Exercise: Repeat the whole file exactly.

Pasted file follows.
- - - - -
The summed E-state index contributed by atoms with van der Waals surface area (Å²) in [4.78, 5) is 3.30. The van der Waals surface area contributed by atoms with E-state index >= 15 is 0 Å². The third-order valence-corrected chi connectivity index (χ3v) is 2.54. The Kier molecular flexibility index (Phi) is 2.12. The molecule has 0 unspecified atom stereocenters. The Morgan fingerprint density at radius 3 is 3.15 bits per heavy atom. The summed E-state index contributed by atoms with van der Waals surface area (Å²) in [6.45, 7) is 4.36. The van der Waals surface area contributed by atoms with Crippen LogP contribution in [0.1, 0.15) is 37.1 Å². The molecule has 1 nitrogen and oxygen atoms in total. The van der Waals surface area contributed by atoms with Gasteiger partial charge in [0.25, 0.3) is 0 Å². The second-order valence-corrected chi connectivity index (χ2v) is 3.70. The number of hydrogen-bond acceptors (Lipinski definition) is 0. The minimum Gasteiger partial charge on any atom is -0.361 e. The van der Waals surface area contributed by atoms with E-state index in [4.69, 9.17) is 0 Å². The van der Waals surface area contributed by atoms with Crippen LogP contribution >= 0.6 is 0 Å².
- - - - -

The summed E-state index contributed by atoms with van der Waals surface area (Å²) in [4.78, 5) is 3.30. The van der Waals surface area contributed by atoms with E-state index >= 15 is 0 Å². The third-order valence-corrected chi connectivity index (χ3v) is 2.54. The Kier molecular flexibility index (Phi) is 2.12. The molecule has 0 unspecified atom stereocenters. The Morgan fingerprint density at radius 3 is 3.15 bits per heavy atom. The summed E-state index contributed by atoms with van der Waals surface area (Å²) in [6.45, 7) is 4.36. The van der Waals surface area contributed by atoms with Crippen LogP contribution in [0.1, 0.15) is 37.1 Å². The molecule has 1 nitrogen and oxygen atoms in total. The van der Waals surface area contributed by atoms with Gasteiger partial charge in [0.25, 0.3) is 0 Å². The second-order valence-corrected chi connectivity index (χ2v) is 3.70. The number of hydrogen-bond acceptors (Lipinski definition) is 0. The minimum Gasteiger partial charge on any atom is -0.361 e. The van der Waals surface area contributed by atoms with E-state index in [4.69, 9.17) is 0 Å². The van der Waals surface area contributed by atoms with Crippen LogP contribution >= 0.6 is 0 Å².